The sun rose, and with it the residents of the village began their preparations for battle. Samurai readied armour, weaponry, and horses as they had always done, but this time with a sombreness hardly seen even amongst the Japanese. They all knew what they would face today, and it seemed as insurmountable as death itself. But they would try, as countless generations before them had. They would not allow the dishonour of running away.
Amidst these preparations, Mr. Graham and Miyuki gathered what possessions they had, ready to make their own trip back to Tokyo. They saw little of both each other and Algren as he prepared for the inevitable alongside the samurai.
When finally all was repaired, they left at a gallop for the site where they knew they would meet the Japanese army. Once here, the samurai set up the various implements needed for their very unusual strategy. Soon after, the modern Japanese army arrived. From this collective of nervous men, three riders came out to the middle of the field. She could see by both his uniform and his posture that this must be Bagley, even if she could not actually see his face to know for certain. The other two, she assumed, were there only for protection, as they both had the bearing of one who is inexperienced and nervous. She would willingly bet money that any like this would be slaughtered by the samurai should they come into close-range combat.
Algren and Katsumoto rode out to meet this emissary, only to return a minute later with the same resolve as when they had left. They were allowed through the rickety fortifications before dismounting. As they did this, Mr. Graham, who stood in front of her, stepped forward and said, "Captain Algren."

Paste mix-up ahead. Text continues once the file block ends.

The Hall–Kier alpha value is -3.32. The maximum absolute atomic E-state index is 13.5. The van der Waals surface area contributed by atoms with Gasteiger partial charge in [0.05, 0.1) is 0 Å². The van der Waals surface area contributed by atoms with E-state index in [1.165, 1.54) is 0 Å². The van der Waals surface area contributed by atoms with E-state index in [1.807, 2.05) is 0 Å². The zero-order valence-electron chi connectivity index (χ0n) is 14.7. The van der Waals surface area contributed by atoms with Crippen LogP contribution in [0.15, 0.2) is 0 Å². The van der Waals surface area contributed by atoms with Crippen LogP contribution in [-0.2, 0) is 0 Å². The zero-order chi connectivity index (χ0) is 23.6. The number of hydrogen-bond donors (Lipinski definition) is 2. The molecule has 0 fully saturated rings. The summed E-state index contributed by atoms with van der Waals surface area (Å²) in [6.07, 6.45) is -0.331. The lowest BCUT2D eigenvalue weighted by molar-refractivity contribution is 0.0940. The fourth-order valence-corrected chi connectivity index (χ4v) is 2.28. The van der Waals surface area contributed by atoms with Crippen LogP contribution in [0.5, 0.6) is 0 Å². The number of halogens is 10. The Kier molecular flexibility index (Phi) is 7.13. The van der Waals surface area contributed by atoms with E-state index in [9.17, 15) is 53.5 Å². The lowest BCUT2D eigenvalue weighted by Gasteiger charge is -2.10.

"Mr. Graham," he greeted in return, looking over at the more elderly man. He took a bundle of books from his saddle bag and handed it to him. "Perhaps you can use these for your book," he said. He was about to continue walking when Miyuki stepped forward.
"Algren," she said to capture his attention, though her feminine voice took another's attention as well.
"Miyuki," he acknowledged with a nod.
"I am glad to have known you," she said softly.
He only nodded before striding away. But in his eyes was a look as if to say that he felt the same.
In the wake of Algren, Miyuki heard footsteps approaching her. She knew who it was in an instant, but she could hardly bear to meet his gaze. When she finally did, his eyes spoke volumes more of what he felt and thought than his face ever could. "Good-bye," he said quietly, knowing that only she could hear him.
"Farewell," she responded on the brink of tears. They would not fall. She would not allow it. With one last look, she departed alongside Mr. Graham. Both lagged in their pace, for they both knew what was taking place not far behind them: the battle, such a battle that would shape the future of Japan. They could only hope that this future held the samurai as well as the modernity of the Japanese army.
Slowly, both samurai and soldiers were killed, until at last only two were left. Algren was propping Katsumoto up so that the samurai could end his life honourably, which to the Japanese meant suicide. He knew he had to do it right then, or he would not have the strength any longer. He plunged his katana into his stomach. It would not be long now.
With the last of his strength, Katsumoto looked up and saw a grove of cherry trees of to the side of the battlefield. He could see Miyuki in the grove, spinning around with the drifting blossoms just as she had at the temple. "Watashi no kanpekina hana," he whispered. (My perfect blossom)
But the vision faded. It was replaced by the nothingness of death.